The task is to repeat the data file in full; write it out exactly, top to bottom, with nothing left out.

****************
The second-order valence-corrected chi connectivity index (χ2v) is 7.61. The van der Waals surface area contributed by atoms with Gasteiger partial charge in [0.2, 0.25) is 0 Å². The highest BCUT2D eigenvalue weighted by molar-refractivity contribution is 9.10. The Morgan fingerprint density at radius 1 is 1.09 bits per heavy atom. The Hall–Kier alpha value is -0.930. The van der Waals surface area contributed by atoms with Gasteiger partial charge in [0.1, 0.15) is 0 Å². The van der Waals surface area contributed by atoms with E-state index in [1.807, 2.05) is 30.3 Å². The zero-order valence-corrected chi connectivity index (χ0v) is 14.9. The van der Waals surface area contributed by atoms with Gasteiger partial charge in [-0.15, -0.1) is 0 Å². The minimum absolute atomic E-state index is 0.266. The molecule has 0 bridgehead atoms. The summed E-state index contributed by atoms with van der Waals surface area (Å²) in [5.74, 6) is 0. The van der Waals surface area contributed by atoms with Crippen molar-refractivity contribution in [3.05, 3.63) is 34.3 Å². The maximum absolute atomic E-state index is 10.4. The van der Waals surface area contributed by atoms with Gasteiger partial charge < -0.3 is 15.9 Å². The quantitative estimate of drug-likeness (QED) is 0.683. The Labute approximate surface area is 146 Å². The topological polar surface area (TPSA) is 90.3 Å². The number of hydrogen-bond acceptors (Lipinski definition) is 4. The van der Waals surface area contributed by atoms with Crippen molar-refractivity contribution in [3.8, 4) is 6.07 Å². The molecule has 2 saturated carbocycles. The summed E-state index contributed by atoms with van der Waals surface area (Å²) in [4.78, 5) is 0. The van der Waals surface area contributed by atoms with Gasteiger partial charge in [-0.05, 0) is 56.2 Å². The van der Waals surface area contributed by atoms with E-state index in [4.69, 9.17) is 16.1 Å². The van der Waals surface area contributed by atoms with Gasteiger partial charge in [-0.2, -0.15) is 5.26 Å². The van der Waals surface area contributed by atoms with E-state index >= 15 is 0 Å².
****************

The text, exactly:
The second-order valence-corrected chi connectivity index (χ2v) is 7.61. The van der Waals surface area contributed by atoms with Gasteiger partial charge in [0.2, 0.25) is 0 Å². The highest BCUT2D eigenvalue weighted by molar-refractivity contribution is 9.10. The Morgan fingerprint density at radius 1 is 1.09 bits per heavy atom. The Hall–Kier alpha value is -0.930. The van der Waals surface area contributed by atoms with Gasteiger partial charge in [0.1, 0.15) is 0 Å². The van der Waals surface area contributed by atoms with E-state index in [1.807, 2.05) is 30.3 Å². The zero-order valence-corrected chi connectivity index (χ0v) is 14.9. The van der Waals surface area contributed by atoms with Gasteiger partial charge in [-0.15, -0.1) is 0 Å². The minimum absolute atomic E-state index is 0.266. The molecule has 0 bridgehead atoms. The summed E-state index contributed by atoms with van der Waals surface area (Å²) in [5.74, 6) is 0. The van der Waals surface area contributed by atoms with Crippen molar-refractivity contribution in [3.05, 3.63) is 34.3 Å². The maximum absolute atomic E-state index is 10.4. The van der Waals surface area contributed by atoms with Gasteiger partial charge < -0.3 is 15.9 Å². The quantitative estimate of drug-likeness (QED) is 0.683. The Labute approximate surface area is 146 Å². The topological polar surface area (TPSA) is 90.3 Å². The number of hydrogen-bond acceptors (Lipinski definition) is 4. The van der Waals surface area contributed by atoms with Crippen molar-refractivity contribution in [3.8, 4) is 6.07 Å². The molecule has 2 saturated carbocycles. The summed E-state index contributed by atoms with van der Waals surface area (Å²) in [4.78, 5) is 0. The van der Waals surface area contributed by atoms with Gasteiger partial charge in [-0.05, 0) is 56.2 Å². The van der Waals surface area contributed by atoms with E-state index in [4.69, 9.17) is 16.1 Å². The van der Waals surface area contributed by atoms with Gasteiger partial charge in [-0.2, -0.15) is 5.26 Å². The van der Waals surface area contributed by atoms with E-state index >= 15 is 0 Å².